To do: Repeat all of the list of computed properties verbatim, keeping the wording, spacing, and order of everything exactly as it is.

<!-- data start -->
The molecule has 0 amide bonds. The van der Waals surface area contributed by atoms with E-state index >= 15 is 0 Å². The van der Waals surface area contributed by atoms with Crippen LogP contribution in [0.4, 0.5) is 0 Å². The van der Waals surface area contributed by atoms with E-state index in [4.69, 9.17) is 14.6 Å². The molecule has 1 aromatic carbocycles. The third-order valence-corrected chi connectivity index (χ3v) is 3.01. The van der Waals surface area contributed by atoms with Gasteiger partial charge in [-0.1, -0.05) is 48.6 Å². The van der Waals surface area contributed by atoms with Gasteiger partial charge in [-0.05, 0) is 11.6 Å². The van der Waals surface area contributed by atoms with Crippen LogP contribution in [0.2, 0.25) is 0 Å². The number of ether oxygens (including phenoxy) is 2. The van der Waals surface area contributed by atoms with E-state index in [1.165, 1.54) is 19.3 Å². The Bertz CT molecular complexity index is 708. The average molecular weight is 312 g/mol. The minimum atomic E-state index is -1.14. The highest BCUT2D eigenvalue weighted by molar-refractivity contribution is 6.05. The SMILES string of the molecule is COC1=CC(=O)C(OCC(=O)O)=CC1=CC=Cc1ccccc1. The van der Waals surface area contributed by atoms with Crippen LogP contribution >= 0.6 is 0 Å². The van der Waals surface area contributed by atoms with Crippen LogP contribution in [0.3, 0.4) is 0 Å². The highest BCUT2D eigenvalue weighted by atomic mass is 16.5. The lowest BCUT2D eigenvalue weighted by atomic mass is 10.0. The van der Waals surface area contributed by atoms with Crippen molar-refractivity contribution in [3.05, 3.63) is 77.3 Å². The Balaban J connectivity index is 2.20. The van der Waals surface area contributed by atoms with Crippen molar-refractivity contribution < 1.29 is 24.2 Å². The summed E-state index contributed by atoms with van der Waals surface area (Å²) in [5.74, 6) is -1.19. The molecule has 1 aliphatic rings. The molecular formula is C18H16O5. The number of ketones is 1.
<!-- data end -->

The molecule has 0 amide bonds. The van der Waals surface area contributed by atoms with E-state index >= 15 is 0 Å². The van der Waals surface area contributed by atoms with Crippen LogP contribution in [0.4, 0.5) is 0 Å². The van der Waals surface area contributed by atoms with E-state index in [4.69, 9.17) is 14.6 Å². The molecule has 1 aromatic carbocycles. The third-order valence-corrected chi connectivity index (χ3v) is 3.01. The van der Waals surface area contributed by atoms with Gasteiger partial charge in [-0.1, -0.05) is 48.6 Å². The van der Waals surface area contributed by atoms with Gasteiger partial charge in [-0.05, 0) is 11.6 Å². The van der Waals surface area contributed by atoms with Crippen LogP contribution in [0.2, 0.25) is 0 Å². The number of ether oxygens (including phenoxy) is 2. The van der Waals surface area contributed by atoms with E-state index in [1.165, 1.54) is 19.3 Å². The Bertz CT molecular complexity index is 708. The average molecular weight is 312 g/mol. The minimum atomic E-state index is -1.14. The highest BCUT2D eigenvalue weighted by molar-refractivity contribution is 6.05. The SMILES string of the molecule is COC1=CC(=O)C(OCC(=O)O)=CC1=CC=Cc1ccccc1. The van der Waals surface area contributed by atoms with Crippen LogP contribution >= 0.6 is 0 Å². The van der Waals surface area contributed by atoms with Crippen LogP contribution in [0.3, 0.4) is 0 Å². The highest BCUT2D eigenvalue weighted by atomic mass is 16.5. The lowest BCUT2D eigenvalue weighted by atomic mass is 10.0. The van der Waals surface area contributed by atoms with Crippen molar-refractivity contribution in [3.05, 3.63) is 77.3 Å². The Balaban J connectivity index is 2.20. The van der Waals surface area contributed by atoms with Crippen molar-refractivity contribution < 1.29 is 24.2 Å². The summed E-state index contributed by atoms with van der Waals surface area (Å²) in [5.74, 6) is -1.19. The molecule has 1 aliphatic rings. The molecular formula is C18H16O5. The number of ketones is 1.